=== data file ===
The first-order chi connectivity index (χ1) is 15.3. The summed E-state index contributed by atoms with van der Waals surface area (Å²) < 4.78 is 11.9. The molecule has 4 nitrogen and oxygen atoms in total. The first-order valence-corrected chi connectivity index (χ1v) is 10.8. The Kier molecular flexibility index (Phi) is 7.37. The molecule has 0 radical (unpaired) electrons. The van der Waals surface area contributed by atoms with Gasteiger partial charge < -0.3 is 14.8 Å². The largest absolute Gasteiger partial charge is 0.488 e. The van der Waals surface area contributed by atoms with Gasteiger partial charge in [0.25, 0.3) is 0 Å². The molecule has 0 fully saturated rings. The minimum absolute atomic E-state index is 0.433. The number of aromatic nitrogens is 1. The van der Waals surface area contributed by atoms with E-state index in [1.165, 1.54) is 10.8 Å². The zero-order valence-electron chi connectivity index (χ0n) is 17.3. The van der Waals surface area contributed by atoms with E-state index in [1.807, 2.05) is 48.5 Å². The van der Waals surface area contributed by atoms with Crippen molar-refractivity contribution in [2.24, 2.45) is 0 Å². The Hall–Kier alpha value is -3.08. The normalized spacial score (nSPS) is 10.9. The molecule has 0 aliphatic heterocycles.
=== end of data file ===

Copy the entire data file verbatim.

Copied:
The first-order chi connectivity index (χ1) is 15.3. The summed E-state index contributed by atoms with van der Waals surface area (Å²) < 4.78 is 11.9. The molecule has 4 nitrogen and oxygen atoms in total. The first-order valence-corrected chi connectivity index (χ1v) is 10.8. The Kier molecular flexibility index (Phi) is 7.37. The molecule has 0 radical (unpaired) electrons. The van der Waals surface area contributed by atoms with Gasteiger partial charge < -0.3 is 14.8 Å². The largest absolute Gasteiger partial charge is 0.488 e. The van der Waals surface area contributed by atoms with Gasteiger partial charge in [0.25, 0.3) is 0 Å². The molecule has 0 fully saturated rings. The minimum absolute atomic E-state index is 0.433. The number of aromatic nitrogens is 1. The van der Waals surface area contributed by atoms with E-state index in [1.165, 1.54) is 10.8 Å². The zero-order valence-electron chi connectivity index (χ0n) is 17.3. The van der Waals surface area contributed by atoms with E-state index in [1.807, 2.05) is 48.5 Å². The van der Waals surface area contributed by atoms with Crippen molar-refractivity contribution in [2.24, 2.45) is 0 Å². The Hall–Kier alpha value is -3.08. The normalized spacial score (nSPS) is 10.9. The molecule has 0 aliphatic heterocycles.